Continuing my story on the design of Wynn and Catherine Newhouse's Vineyard home.....
Opposite the entry window seat were the stairs to the second floor.
Less (the architect I worked with for several thousand years) wanted a half wall to separate the dining room from the entry rather than a full wall with a doorway which was what the house originally had. This allowed more light to flow into both spaces.
We needed the added posts to do something boring like hold up the upper floor.
He wanted just a couple of posts set between the two rooms, but it there is a way to gussy something up, I will whip out my trusty drafting board and pencil and go to town working on an architectural detail to make the home builder's life more difficult.
If you've been following along with the story about this house, you may remember that I used a circle motif throughout the whole design.
For the staircase railing I incorporated circles into the balustrade detail.
It's impossible to see in these pictures from the scanned images I used from Traditional Home Magazine
(see how I cleverly inserted the credit for the pictures???????)
but the vertical and cross pieces, as well as the circles had two small lines routed into them for a more Victorian look to go with the architecture of the house.
I spent some time drawing the newel post, as I wanted to have the feel of a captain's home.
I also use routed grooves in the ball at the top as well as on the lower part of the post.
For the half wall, I boxed out the supporting posts with wood boards, adding a simple detail around 9 inches down from the crown molding I added at the top.
These two applied moldings created the look of a capitol for the column.
For the bottom, I added another simple crown molding flipped upside down.
I had the columns rest on the half wall that I paneled to work with the same paneling detail I designed in the dining room.
In the upper hall, we decided.....
(I can't remember if it was Les or me that came up with the sky detail for the ceiling.....)
to paint a sky.
The builder had some artists he suggested, and we checked out their portfolios.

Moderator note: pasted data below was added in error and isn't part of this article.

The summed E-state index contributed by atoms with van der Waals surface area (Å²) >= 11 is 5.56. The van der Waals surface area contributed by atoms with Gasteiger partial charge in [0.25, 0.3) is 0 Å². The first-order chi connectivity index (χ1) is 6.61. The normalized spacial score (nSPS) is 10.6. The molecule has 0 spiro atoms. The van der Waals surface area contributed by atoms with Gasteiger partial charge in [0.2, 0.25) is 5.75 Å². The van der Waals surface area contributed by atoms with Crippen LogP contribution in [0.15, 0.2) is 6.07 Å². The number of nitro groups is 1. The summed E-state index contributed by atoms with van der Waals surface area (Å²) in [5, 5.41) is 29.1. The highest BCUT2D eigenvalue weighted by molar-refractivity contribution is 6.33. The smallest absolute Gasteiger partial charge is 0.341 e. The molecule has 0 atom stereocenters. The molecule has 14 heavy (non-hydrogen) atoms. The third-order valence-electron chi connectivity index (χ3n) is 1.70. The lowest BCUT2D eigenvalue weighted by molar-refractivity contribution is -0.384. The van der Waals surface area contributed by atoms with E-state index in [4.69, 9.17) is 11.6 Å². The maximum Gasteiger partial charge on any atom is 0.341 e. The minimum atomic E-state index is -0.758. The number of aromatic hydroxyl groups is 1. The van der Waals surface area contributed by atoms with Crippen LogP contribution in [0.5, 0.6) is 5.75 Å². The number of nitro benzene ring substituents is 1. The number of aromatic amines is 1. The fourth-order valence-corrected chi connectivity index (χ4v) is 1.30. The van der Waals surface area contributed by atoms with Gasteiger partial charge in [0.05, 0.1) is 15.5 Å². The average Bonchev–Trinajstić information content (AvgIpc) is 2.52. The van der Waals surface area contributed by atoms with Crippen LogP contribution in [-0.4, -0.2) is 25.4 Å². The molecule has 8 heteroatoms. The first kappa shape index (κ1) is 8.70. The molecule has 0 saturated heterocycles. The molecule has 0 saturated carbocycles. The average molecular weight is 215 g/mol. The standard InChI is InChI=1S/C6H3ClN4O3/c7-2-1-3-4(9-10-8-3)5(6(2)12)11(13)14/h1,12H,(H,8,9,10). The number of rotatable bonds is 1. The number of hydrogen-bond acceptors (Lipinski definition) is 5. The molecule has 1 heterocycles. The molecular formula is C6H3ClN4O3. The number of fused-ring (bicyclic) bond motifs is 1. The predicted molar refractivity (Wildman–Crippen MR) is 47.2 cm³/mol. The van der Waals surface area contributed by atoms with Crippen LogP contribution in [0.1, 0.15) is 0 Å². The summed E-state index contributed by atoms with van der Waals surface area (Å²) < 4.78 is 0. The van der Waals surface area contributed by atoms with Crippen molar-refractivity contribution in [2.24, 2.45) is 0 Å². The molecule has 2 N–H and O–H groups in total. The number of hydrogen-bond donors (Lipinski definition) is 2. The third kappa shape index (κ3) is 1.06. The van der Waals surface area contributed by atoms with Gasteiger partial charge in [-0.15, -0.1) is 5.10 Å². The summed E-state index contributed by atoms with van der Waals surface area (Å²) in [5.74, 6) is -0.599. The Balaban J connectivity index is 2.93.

If I remember correctly.....(it's been a billion years since I designed this house), I ended up bringing my own painter over from the mainland because I wanted a realistic looking sky, not some cartoon rendition.
AND NO #$% ANGELS PEEKING FROM THE CORNERS!!!!!
Catherine and Wynn Newhouse, the owners of this home, were avid art collectors.
They loved combing the local galleries looking for paintings for their new residence.
They chose this piece that looks like an actual window painted in a tromp l'oeil effect, it even has an actual wooden piece at the bottom to give the impression of a window sill.
We hung it in the upper hall that was windowless to create the feeling of a window to the outside.
(I don't think it fooled no one)
Less was able to add a small dormer into the roof line that shed natural light down the stairwell.
In one of the most genius filled moments of out trillions of years together, he worked magic on the inside and made it have the effect of a cupola by framing the interior space to look different from the actual roof line, creating a four sided extension above the natural ceiling line of the upper hall. So, instead of the dormer having a slanted ceiling, he flattened it out to fake the look of a flat roof.
It was still slanted on the outside, it had just been frame to have the false ceiling on the inside.
I'm not explaining this well.....ARRRRGGHH.
He faked the eye out even more by setting fake windows on the three other walls that didn't look outside, just adding mirrors to them instead of glass.
This was why it was so important to have the ceiling painted like sky, the mirrors reflected the ceiling, really creating the effect of a four sided cupola.
Here's a blow up of the detail.
I still have a couple or so more rooms to review in this house, but that's for next week.....
that's it for today.
Enjoy the rest of your Sunday.
On that note,